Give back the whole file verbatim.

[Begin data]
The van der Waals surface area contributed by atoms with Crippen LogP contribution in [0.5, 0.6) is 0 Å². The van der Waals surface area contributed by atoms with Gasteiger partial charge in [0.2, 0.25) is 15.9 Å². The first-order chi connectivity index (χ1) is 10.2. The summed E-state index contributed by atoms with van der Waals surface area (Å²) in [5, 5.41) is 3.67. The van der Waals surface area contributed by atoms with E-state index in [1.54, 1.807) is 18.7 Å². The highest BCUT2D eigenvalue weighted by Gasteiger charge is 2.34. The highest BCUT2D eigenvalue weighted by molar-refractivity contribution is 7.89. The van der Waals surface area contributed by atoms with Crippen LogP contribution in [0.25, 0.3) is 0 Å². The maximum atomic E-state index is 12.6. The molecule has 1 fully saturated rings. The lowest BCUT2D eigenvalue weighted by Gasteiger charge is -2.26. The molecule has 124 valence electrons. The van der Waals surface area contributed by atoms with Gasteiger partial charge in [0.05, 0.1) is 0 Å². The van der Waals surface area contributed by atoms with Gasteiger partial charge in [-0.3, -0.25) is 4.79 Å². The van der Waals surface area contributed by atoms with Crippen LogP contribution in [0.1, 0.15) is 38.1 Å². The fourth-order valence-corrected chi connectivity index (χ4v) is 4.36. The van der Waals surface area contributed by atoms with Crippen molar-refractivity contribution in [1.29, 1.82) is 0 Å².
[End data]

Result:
The van der Waals surface area contributed by atoms with Crippen LogP contribution in [0.5, 0.6) is 0 Å². The van der Waals surface area contributed by atoms with Gasteiger partial charge in [0.2, 0.25) is 15.9 Å². The first-order chi connectivity index (χ1) is 10.2. The summed E-state index contributed by atoms with van der Waals surface area (Å²) in [5, 5.41) is 3.67. The van der Waals surface area contributed by atoms with E-state index in [1.54, 1.807) is 18.7 Å². The highest BCUT2D eigenvalue weighted by Gasteiger charge is 2.34. The highest BCUT2D eigenvalue weighted by molar-refractivity contribution is 7.89. The van der Waals surface area contributed by atoms with Crippen LogP contribution in [0.25, 0.3) is 0 Å². The maximum atomic E-state index is 12.6. The molecule has 1 fully saturated rings. The lowest BCUT2D eigenvalue weighted by Gasteiger charge is -2.26. The molecule has 124 valence electrons. The van der Waals surface area contributed by atoms with Gasteiger partial charge in [0.05, 0.1) is 0 Å². The van der Waals surface area contributed by atoms with Gasteiger partial charge in [-0.3, -0.25) is 4.79 Å². The van der Waals surface area contributed by atoms with Crippen LogP contribution in [0.1, 0.15) is 38.1 Å². The fourth-order valence-corrected chi connectivity index (χ4v) is 4.36. The van der Waals surface area contributed by atoms with Crippen molar-refractivity contribution in [1.29, 1.82) is 0 Å².